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PostPosted: Thu Aug 06, 2009 6:08 pm 
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MikeK wrote:
Not sure if the idea most of us have is "warrior-mindset" as few of us are really warriors going out of our way to wage war on someone.

I think for most self defense a survival mindset is needed and for training a fighting mindset.


I think we are talking the same thing Mike, as i'm really talking about a personal code and a personal mindset one can and should develop as part of thier martial arts training.

see my response to Ray, above. I'm not saying we are warriors. I'm trying to discuss the emotional and psychological mindset and code one can develop and if we should use "ancient wisdoms" as a guide in the development of such...if it's a personal thing....and what are the pros/cons of such...I'm not sure if that clears it up any...hope so.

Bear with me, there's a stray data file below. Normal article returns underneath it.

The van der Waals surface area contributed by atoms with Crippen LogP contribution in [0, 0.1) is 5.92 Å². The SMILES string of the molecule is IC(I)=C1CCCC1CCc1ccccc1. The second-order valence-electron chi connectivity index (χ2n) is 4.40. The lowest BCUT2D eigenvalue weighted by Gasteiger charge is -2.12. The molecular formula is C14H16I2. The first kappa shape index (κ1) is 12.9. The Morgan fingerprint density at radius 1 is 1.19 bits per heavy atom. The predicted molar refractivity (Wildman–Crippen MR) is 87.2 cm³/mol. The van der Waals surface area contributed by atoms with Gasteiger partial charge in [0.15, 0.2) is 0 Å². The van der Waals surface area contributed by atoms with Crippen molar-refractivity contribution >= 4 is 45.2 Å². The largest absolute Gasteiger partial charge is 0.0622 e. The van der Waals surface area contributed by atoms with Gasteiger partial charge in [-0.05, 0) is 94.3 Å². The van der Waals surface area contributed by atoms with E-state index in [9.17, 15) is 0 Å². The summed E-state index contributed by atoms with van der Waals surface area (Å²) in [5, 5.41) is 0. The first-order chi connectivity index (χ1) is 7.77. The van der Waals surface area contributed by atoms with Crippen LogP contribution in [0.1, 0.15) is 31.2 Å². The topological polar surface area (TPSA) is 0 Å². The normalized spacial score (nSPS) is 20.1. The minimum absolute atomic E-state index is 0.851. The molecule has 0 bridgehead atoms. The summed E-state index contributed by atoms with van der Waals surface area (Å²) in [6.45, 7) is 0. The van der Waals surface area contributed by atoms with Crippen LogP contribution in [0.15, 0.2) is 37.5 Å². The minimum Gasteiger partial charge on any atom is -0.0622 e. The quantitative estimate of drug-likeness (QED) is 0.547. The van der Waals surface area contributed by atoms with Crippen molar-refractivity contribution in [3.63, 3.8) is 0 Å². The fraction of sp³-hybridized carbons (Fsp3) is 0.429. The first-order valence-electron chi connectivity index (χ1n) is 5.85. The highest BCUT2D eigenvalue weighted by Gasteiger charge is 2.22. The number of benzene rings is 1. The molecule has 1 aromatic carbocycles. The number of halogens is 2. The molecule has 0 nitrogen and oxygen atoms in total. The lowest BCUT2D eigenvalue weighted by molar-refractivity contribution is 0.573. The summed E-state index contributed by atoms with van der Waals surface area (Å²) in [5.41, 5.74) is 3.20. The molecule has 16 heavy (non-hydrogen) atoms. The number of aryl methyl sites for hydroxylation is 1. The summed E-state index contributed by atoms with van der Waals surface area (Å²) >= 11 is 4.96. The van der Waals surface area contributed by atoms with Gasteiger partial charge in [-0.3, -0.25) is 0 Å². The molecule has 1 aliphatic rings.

can you clarify what you define as a survival mindset and fighting mindset, as they seem to be two different things as you state it above?

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PostPosted: Thu Aug 06, 2009 6:30 pm 
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jorvik wrote:
but there is one thing that I think a lot about, the old samurai saying that
" The way of the Samurai is resolute acceptance of death"..when you have a choice between life and death then you must choose death


I can't see the clip you posted, so perhaps I am missing your point...but my understanding of the above saying is that it's not a matter of choosing life over death...but when you accept that you are already dead in a conflict...your options change and how you react in the conflict does as well. Now, I have not read a lot of the teachings or way of the samurai..so all I know is only from reading other's opinions...so I will leave this to those who have done more historical readings than I on this subject.